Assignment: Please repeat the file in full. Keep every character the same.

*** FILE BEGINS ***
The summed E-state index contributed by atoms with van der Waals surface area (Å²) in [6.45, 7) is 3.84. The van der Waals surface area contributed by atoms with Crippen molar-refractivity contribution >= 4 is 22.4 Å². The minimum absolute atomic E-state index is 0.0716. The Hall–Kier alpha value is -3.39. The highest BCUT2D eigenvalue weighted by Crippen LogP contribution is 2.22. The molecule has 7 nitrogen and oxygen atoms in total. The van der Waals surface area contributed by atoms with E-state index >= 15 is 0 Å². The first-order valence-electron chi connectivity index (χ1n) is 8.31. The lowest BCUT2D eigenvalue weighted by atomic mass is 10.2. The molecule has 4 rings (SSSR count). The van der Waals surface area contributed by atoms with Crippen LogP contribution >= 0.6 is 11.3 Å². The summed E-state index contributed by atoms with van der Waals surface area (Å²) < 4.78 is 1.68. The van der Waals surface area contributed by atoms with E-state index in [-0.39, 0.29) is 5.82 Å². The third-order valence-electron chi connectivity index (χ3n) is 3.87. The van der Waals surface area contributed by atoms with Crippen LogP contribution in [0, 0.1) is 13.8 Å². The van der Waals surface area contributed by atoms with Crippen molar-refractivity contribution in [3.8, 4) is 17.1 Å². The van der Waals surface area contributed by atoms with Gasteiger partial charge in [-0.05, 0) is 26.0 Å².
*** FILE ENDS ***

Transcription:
The summed E-state index contributed by atoms with van der Waals surface area (Å²) in [6.45, 7) is 3.84. The van der Waals surface area contributed by atoms with Crippen molar-refractivity contribution >= 4 is 22.4 Å². The minimum absolute atomic E-state index is 0.0716. The Hall–Kier alpha value is -3.39. The highest BCUT2D eigenvalue weighted by Crippen LogP contribution is 2.22. The molecule has 7 nitrogen and oxygen atoms in total. The van der Waals surface area contributed by atoms with E-state index >= 15 is 0 Å². The first-order valence-electron chi connectivity index (χ1n) is 8.31. The lowest BCUT2D eigenvalue weighted by atomic mass is 10.2. The molecule has 4 rings (SSSR count). The van der Waals surface area contributed by atoms with Crippen LogP contribution >= 0.6 is 11.3 Å². The summed E-state index contributed by atoms with van der Waals surface area (Å²) < 4.78 is 1.68. The van der Waals surface area contributed by atoms with E-state index in [-0.39, 0.29) is 5.82 Å². The third-order valence-electron chi connectivity index (χ3n) is 3.87. The van der Waals surface area contributed by atoms with Crippen LogP contribution in [0, 0.1) is 13.8 Å². The van der Waals surface area contributed by atoms with Crippen molar-refractivity contribution in [3.8, 4) is 17.1 Å². The van der Waals surface area contributed by atoms with Gasteiger partial charge in [-0.05, 0) is 26.0 Å².